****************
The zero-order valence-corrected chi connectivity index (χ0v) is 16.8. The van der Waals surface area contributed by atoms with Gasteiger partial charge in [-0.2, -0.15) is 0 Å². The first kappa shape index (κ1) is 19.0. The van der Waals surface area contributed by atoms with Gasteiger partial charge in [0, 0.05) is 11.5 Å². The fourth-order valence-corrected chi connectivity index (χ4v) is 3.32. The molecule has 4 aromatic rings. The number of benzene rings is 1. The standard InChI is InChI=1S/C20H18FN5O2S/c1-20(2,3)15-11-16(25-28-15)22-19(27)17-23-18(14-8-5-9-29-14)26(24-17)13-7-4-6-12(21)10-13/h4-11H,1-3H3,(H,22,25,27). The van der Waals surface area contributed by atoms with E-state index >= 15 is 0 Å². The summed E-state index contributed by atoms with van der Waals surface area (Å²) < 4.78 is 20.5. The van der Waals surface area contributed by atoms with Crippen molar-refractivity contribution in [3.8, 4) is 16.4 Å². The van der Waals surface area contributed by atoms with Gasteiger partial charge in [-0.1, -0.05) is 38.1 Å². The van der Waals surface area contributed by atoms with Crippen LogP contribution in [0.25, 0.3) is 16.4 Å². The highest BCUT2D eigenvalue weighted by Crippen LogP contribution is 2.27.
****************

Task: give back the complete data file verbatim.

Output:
The zero-order valence-corrected chi connectivity index (χ0v) is 16.8. The van der Waals surface area contributed by atoms with Gasteiger partial charge in [-0.2, -0.15) is 0 Å². The first kappa shape index (κ1) is 19.0. The van der Waals surface area contributed by atoms with Gasteiger partial charge in [0, 0.05) is 11.5 Å². The fourth-order valence-corrected chi connectivity index (χ4v) is 3.32. The molecule has 4 aromatic rings. The number of benzene rings is 1. The standard InChI is InChI=1S/C20H18FN5O2S/c1-20(2,3)15-11-16(25-28-15)22-19(27)17-23-18(14-8-5-9-29-14)26(24-17)13-7-4-6-12(21)10-13/h4-11H,1-3H3,(H,22,25,27). The van der Waals surface area contributed by atoms with E-state index >= 15 is 0 Å². The summed E-state index contributed by atoms with van der Waals surface area (Å²) < 4.78 is 20.5. The van der Waals surface area contributed by atoms with Crippen molar-refractivity contribution in [3.8, 4) is 16.4 Å². The van der Waals surface area contributed by atoms with Gasteiger partial charge in [-0.1, -0.05) is 38.1 Å². The van der Waals surface area contributed by atoms with Crippen LogP contribution in [0.25, 0.3) is 16.4 Å². The highest BCUT2D eigenvalue weighted by Crippen LogP contribution is 2.27.